Hmmm, really interesting idea about planting the middle with a hedge of shrubs. I hadn't thought about that, but its a perfectly good solution. You might consider N-fixers, which would benefit the hugelkulture and the annual veggies at the same time; being shrubs, their roots should get into upper and lower levels of the soil, and they could stay year after year while your row crops come and go. The only thing that comes to mind as a potential problem is shade on your row crops, though shouldn't bee too much of a problem if you prune the hedge to keep it from getting too tall. How is the bed oriented relative to the sun? Besides, at least where I am (hot summers!), a bit of shade is sometimes a good thing for extending the season for herbs and leafy greens. And, by pruning regularly, you will encourage more root die-back, speeding the addition of N to the soil. And, of course, having a deciduous perennial in the bed will contribute leaf litter to your mulch layer each fall.
In my own systems, I am primarily using White Dutch Clover, black locust, Goumi, and Sea Buchthorn as N-fixers, of which the last two are shrubs. Of these two, I would definitely recommend Goumi, which have so far proven themselves robust and fast-growing for me. I don't know where you are located, but I believe Goumis are good for a wide range of climates. And they make fruit for you, too, though mine haven't fruited yet so I can't vouch for the taste or productivity.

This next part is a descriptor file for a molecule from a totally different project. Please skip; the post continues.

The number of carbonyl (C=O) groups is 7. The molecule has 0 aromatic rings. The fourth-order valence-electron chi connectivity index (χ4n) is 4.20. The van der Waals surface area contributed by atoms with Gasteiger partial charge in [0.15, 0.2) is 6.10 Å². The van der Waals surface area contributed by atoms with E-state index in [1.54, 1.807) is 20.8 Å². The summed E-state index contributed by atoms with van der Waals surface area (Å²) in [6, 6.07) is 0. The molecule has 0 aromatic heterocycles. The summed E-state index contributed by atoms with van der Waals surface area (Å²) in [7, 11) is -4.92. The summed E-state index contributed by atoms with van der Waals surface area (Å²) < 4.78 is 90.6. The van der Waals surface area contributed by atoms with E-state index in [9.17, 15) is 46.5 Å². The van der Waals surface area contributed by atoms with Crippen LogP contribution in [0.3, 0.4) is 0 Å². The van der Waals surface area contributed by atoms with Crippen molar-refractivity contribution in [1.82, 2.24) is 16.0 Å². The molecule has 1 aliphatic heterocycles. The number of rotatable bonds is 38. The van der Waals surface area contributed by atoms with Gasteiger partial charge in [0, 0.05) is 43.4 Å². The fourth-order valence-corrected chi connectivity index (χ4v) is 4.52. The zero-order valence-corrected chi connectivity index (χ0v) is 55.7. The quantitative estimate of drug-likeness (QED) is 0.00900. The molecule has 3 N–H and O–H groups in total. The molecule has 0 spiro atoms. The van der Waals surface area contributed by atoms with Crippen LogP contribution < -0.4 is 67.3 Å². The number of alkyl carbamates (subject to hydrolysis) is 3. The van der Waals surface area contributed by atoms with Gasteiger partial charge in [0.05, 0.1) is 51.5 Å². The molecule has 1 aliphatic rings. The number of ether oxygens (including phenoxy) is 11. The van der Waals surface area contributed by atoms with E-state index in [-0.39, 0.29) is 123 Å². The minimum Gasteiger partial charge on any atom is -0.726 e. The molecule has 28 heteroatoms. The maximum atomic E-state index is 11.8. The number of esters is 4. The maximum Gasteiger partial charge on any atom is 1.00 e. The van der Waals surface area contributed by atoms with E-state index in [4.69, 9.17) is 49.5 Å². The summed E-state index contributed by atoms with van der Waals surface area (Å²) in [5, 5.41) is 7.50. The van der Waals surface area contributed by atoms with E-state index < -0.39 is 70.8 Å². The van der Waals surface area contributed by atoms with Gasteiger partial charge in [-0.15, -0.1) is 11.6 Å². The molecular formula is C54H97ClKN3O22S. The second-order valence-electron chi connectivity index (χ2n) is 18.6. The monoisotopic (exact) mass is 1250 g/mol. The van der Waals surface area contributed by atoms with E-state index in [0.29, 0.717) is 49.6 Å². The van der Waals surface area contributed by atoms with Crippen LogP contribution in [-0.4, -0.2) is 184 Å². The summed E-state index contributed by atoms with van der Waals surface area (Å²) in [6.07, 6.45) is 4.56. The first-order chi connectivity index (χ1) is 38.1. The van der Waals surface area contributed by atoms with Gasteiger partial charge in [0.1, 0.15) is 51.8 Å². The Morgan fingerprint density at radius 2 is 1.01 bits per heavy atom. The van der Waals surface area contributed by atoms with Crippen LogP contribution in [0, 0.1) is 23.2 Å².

Making keyhole paths into the bed would work too, of course. Or, even simpler: lay a line of treated 2x8s up the middle (in place of a hedge) on top of the soil and now you can walk up the middle and squat to work on your veggies. That way you would have two 3' beds, instead of a big 6' bed, without any more significant work. And each 3' bed would still be accessible by wheelbarrow from one side (the outside edge).
BTW, I have a similar plan as do you regarding top-dressing and fertilizer. I think you can definitely count on nitrogen additions to wash through the depths of your whole bed. I have other hugel beds - actual raised ones, though of very small dimensions - elsewhere on my property, that I added no nitrogen to while building. I was just rushing and neglected to add anything before covering with soil. Oops! So far I've been amending with my own "liquid gold" by the bucketful!
I don't think it is advised to use Pressure Treated wood anywhere near a garden of edible plants, though, so I just whatever old, scrounged lumber I can find, for my paths. Then, when they rot, I throw them in the bottom of a bed I'm working on.
It is an interesting idea to use shrubs down the center.